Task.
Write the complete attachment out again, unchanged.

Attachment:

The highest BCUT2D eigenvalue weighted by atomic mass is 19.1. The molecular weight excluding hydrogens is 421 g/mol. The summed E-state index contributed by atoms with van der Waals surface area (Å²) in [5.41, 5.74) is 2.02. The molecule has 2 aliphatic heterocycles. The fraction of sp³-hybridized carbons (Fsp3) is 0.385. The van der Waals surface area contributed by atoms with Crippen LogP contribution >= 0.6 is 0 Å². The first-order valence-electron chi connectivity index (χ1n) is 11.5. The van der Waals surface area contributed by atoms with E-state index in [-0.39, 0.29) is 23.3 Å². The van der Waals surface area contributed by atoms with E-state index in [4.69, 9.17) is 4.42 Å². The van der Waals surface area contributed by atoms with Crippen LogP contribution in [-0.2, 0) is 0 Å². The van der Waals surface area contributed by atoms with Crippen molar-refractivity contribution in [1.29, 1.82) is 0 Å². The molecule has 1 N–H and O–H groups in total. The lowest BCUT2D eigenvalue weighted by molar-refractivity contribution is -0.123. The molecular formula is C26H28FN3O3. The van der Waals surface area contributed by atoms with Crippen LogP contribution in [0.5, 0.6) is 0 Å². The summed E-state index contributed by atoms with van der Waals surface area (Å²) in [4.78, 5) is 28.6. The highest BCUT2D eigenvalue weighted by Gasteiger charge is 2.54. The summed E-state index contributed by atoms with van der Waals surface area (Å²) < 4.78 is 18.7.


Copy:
The highest BCUT2D eigenvalue weighted by atomic mass is 19.1. The molecular weight excluding hydrogens is 421 g/mol. The summed E-state index contributed by atoms with van der Waals surface area (Å²) in [5.41, 5.74) is 2.02. The molecule has 2 aliphatic heterocycles. The fraction of sp³-hybridized carbons (Fsp3) is 0.385. The van der Waals surface area contributed by atoms with Crippen LogP contribution >= 0.6 is 0 Å². The first-order valence-electron chi connectivity index (χ1n) is 11.5. The van der Waals surface area contributed by atoms with E-state index in [-0.39, 0.29) is 23.3 Å². The van der Waals surface area contributed by atoms with E-state index in [4.69, 9.17) is 4.42 Å². The van der Waals surface area contributed by atoms with Crippen LogP contribution in [-0.2, 0) is 0 Å². The van der Waals surface area contributed by atoms with Crippen molar-refractivity contribution in [1.29, 1.82) is 0 Å². The molecule has 1 N–H and O–H groups in total. The lowest BCUT2D eigenvalue weighted by molar-refractivity contribution is -0.123. The molecular formula is C26H28FN3O3. The van der Waals surface area contributed by atoms with Crippen LogP contribution in [0.5, 0.6) is 0 Å². The summed E-state index contributed by atoms with van der Waals surface area (Å²) in [4.78, 5) is 28.6. The highest BCUT2D eigenvalue weighted by Gasteiger charge is 2.54. The summed E-state index contributed by atoms with van der Waals surface area (Å²) < 4.78 is 18.7.